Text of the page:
On applying the principles of ejusdem generis or noscitur a sociis, as the words “implementation and enforcement of the award” are used together for the purposes of disclosure, these two words could only connote that disclosure can be made for the purposes of execution proceedings. Separate meanings cannot be ascribed to “implementation” and to “enforcement”.

Further, since the recommendations relating to the exceptions of the HLC have not been incorporated, but for one exception, this essentially means that the exceptions such as parties’ consent, public interest and reasonable necessity cannot be pressed into operation at any point in time. 

As usual the amendment is not workable:

Besides taking away “parties autonomy”, which is integral to the A & C Act, the amendment is also absolutely unworkable. Firstly, owing to the fact that disclosure can be made only for execution/ enforcement proceedings, it is not understood as to how parties would be in a position to file petitions under Section 9 (petition for interim relief during and after the arbitration proceedings), Section 14 (replacement of the arbitrator), Section 34 (objections to the award), and Section 37 (appeal) of the A & C Act. This is because filing these petitions would require disclosure of the arbitral record, which itself is prohibited. It may be stated that the view is too technical but the question that one needs to ask is can the words of the statute be amenable to a wider meaning to include a challenge to an award? The answer is an emphatic “no”. 

The respective superior courts, hearing challenges or petitions for interim relief, would also have to take steps to ensure that parts of the award and their own judgments are not published on the respective court platform. Publishing judgments would violate a party’s duty to maintain confidentiality. Would a party who has filed the proceeding challenging the award be liable for damages merely because he disclosed the arbitral proceedings, being aggrieved by an award? Would a person be liable for damages if the party does not take steps to ensure that the courts of competent jurisdiction does not publish the order accepting or rejecting a challenge to the award?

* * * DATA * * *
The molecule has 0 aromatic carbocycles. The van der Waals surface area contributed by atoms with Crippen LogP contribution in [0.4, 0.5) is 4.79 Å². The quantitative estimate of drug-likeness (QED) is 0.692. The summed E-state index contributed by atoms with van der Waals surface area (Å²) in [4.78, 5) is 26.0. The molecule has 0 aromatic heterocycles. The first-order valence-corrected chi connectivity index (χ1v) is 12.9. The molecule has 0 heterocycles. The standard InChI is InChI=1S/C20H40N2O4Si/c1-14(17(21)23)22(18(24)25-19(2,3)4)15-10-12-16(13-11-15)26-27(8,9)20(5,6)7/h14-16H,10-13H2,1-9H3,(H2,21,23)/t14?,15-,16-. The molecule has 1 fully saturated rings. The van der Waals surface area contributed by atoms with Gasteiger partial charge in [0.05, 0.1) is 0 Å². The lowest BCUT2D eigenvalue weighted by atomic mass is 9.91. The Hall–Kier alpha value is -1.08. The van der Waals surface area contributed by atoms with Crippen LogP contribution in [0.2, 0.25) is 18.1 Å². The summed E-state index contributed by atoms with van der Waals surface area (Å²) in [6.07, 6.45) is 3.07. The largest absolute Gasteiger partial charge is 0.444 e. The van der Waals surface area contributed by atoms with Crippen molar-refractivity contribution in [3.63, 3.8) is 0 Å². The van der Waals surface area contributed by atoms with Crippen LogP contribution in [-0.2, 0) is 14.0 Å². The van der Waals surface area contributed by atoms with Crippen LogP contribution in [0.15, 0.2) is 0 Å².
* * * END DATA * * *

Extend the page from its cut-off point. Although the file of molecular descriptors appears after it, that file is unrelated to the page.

Further, as exceptions such as disclosure in public interest, reasonable necessity etc. have been expressly excluded, despite recommendations of the HLC, it is not understood as to how arbitral records would be disclosed if information is sought under any other statute such as the Right of Information Act or if records are summoned by the enforcement agencies such as the police, CBI, SEBI or Enforcement Directorate under the respective statutes. The unfortunate truth is non co-operation by an entity, on account of the above amendment, jeopardizes bail applications. In addition, a kalandra case for non co-operation could be registered, if a notice under Section 91 of the CrPC is issued and not complied with by an entity. Such a provision thus causes more problems than it addresses.  

Similarly, if a listed company is to make a disclosure to the stock exchange, which is mandatory, how does the listed company propose to make such a disclosure in view of the amendment? 

If parties seek to adduce expert opinion, it would be impossible to discern as to what could be disclosed for the purposes of providing an expert opinion, because the wide sweep of the statute pre-empts a party from doing so.